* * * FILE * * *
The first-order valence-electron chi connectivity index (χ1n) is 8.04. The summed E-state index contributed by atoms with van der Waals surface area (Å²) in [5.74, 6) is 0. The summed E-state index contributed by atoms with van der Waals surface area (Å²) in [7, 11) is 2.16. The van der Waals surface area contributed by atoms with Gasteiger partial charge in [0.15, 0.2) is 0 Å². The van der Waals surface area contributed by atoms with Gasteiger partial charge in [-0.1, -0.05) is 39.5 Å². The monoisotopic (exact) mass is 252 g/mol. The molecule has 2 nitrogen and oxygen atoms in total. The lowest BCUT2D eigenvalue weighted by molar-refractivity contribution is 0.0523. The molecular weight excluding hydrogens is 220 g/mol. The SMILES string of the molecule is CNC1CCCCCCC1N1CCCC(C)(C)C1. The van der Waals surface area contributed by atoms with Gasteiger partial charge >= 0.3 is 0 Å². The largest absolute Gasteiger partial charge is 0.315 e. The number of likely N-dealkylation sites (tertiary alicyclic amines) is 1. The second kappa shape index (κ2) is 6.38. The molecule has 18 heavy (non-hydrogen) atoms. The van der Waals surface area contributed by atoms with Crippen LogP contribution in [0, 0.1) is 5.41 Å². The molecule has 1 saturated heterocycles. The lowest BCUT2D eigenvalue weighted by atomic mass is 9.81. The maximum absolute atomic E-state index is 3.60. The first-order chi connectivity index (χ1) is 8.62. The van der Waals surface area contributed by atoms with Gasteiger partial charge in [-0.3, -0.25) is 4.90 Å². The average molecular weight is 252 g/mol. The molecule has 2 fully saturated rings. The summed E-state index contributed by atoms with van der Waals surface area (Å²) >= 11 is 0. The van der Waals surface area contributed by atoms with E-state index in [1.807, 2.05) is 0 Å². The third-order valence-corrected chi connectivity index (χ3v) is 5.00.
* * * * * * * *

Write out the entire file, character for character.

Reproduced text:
The first-order valence-electron chi connectivity index (χ1n) is 8.04. The summed E-state index contributed by atoms with van der Waals surface area (Å²) in [5.74, 6) is 0. The summed E-state index contributed by atoms with van der Waals surface area (Å²) in [7, 11) is 2.16. The van der Waals surface area contributed by atoms with Gasteiger partial charge in [0.15, 0.2) is 0 Å². The van der Waals surface area contributed by atoms with Gasteiger partial charge in [-0.1, -0.05) is 39.5 Å². The monoisotopic (exact) mass is 252 g/mol. The molecule has 2 nitrogen and oxygen atoms in total. The lowest BCUT2D eigenvalue weighted by molar-refractivity contribution is 0.0523. The molecular weight excluding hydrogens is 220 g/mol. The SMILES string of the molecule is CNC1CCCCCCC1N1CCCC(C)(C)C1. The van der Waals surface area contributed by atoms with Gasteiger partial charge >= 0.3 is 0 Å². The largest absolute Gasteiger partial charge is 0.315 e. The number of likely N-dealkylation sites (tertiary alicyclic amines) is 1. The second kappa shape index (κ2) is 6.38. The molecule has 18 heavy (non-hydrogen) atoms. The van der Waals surface area contributed by atoms with Crippen LogP contribution in [0, 0.1) is 5.41 Å². The molecule has 1 saturated heterocycles. The lowest BCUT2D eigenvalue weighted by atomic mass is 9.81. The maximum absolute atomic E-state index is 3.60. The first-order chi connectivity index (χ1) is 8.62. The van der Waals surface area contributed by atoms with Gasteiger partial charge in [-0.3, -0.25) is 4.90 Å². The average molecular weight is 252 g/mol. The molecule has 2 fully saturated rings. The summed E-state index contributed by atoms with van der Waals surface area (Å²) >= 11 is 0. The van der Waals surface area contributed by atoms with E-state index in [1.807, 2.05) is 0 Å². The third-order valence-corrected chi connectivity index (χ3v) is 5.00.